• 5 • Empire and history writing since 1950 It’s our cultural bloodstream, the secret of who we are, and it tells us to let go of the past, even as we honour it. To lament what ought to be lamented and to celebrate what should be celebrated. And if in the end, that history turns out to reveal itself as a patriot, well then I think that neither Churchill nor Orwell would have minded that very much, and as a matter of fact, neither do I. (Simon Schama)1 they’re all leaky categories, history, nostalgia, memory, heritage. They’re not hermetically sealed categories
• 1 • Empire and history writing: setting the scene There are two ways to lose oneself: by a walled segregation in the particular, or by a dilution in the ‘universal’. (Aimé Césaire)1 The quotation above opens up some of the main issues discussed in this book. At a moment when the French faced demands for decolonisation in Algeria and Indo-China, the Martiniquais intellectual and politician Aimé Césaire announced his resignation from the French Communist Party in a public ‘letter’ to Thorez, its leader. Césaire is best known for his development of the idea of
• 2 • Empire and history writing c .1750–1830 Now the great map of mankind is unroll’d at once; and there is no state or gradation of barbarism and no mode of refinement which we have not at the same instant under our view. The very different civility of Europe and of China; the barbarism of Persia and Abyssinia; the erratic manners of Tartary and of Arabia; the savage state of North America and New Zealand. (Edmund Burke to William Robertson, on reading his History of America, 10 June 1777)1 In 1773, Hester Chapone, a writer associated with the ‘bluestocking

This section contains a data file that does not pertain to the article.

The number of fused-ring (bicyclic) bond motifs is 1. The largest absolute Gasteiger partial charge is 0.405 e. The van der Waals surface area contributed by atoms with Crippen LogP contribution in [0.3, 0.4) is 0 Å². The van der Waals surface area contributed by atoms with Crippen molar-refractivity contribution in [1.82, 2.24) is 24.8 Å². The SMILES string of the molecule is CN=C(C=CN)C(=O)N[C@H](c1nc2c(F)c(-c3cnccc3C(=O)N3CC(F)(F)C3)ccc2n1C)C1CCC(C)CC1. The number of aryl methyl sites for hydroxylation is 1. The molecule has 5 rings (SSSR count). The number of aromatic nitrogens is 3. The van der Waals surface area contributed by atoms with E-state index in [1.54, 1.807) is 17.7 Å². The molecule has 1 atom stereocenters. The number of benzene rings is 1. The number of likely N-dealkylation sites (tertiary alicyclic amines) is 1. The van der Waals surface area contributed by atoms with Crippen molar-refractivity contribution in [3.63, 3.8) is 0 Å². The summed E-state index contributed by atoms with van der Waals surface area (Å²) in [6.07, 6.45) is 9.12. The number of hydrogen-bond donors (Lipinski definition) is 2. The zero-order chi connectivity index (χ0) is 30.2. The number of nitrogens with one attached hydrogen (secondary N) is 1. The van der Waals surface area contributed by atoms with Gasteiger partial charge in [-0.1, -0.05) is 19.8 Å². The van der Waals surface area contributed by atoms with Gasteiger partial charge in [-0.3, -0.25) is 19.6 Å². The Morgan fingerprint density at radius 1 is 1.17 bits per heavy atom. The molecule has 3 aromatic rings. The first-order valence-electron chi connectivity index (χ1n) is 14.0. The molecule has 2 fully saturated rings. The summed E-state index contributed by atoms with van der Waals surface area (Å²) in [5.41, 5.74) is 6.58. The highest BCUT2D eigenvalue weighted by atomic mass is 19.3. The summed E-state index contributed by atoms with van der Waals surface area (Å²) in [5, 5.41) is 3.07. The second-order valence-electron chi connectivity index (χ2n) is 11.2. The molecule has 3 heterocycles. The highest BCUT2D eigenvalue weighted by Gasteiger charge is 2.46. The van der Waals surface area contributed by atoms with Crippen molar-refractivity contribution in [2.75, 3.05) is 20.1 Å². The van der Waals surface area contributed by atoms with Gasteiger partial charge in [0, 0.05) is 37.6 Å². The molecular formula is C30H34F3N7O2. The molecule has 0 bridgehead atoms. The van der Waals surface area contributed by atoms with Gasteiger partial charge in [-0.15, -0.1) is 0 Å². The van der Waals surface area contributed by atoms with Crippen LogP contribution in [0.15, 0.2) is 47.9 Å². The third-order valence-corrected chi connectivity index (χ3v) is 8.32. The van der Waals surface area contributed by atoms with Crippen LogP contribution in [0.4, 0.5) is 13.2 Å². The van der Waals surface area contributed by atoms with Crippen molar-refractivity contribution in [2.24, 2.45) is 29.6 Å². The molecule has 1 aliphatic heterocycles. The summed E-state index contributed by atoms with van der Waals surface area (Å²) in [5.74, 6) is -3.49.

• 4 • Empire and history writing 1890s–1950 The civilization of Europe has been made the civilization of the world. (Ramsay Muir).1 In 1940 Ramsay Muir, a former professor of history in both England and India, as well as an activist and writer for the Liberal Party, produced a text entitled Civilisation and liberty. It was a sweeping historical treatment of those themes, whose publication was subsidised by the Association for Education in Citizenship. Written in the atmosphere of the Second World War, it linked Muir’s professional expertise in academic history
This book follows a particular thread of investigation and interpretation through the story of history writing in ‘Britain’ since the mid 18th century. The work covers the impact of involvement in empire on historical practice over this period. The purpose of this is to offer a different perspective on existing narratives of history and writing in Britain in its varied scholarly and popular forms by raising questions of imperial influence within those narratives. By positioning imperial themes within an account of ‘British’ history writing, the text thereby offers a postcolonial take on the story of historical practice. The book also aims to contribute to political and cultural histories of the United Kingdom by reframing understandings of the role of history writing and historical texts within those histories.
• 3 • Empire and history writing 1830s–1890s It might have been expected that every Englishman who takes an interest in any part of history would be curious to know how a handful of his countrymen, separated from their home by an immense ocean, subjugated, in the course of a few years, one of the greatest empires in the world. (T.B. Macaulay)1 In 1866 the publication of an eighth revised edition of William Cooke Taylor’s Student’s manual of modern history brought together two authors whose careers and interests illustrate some key features of history writing in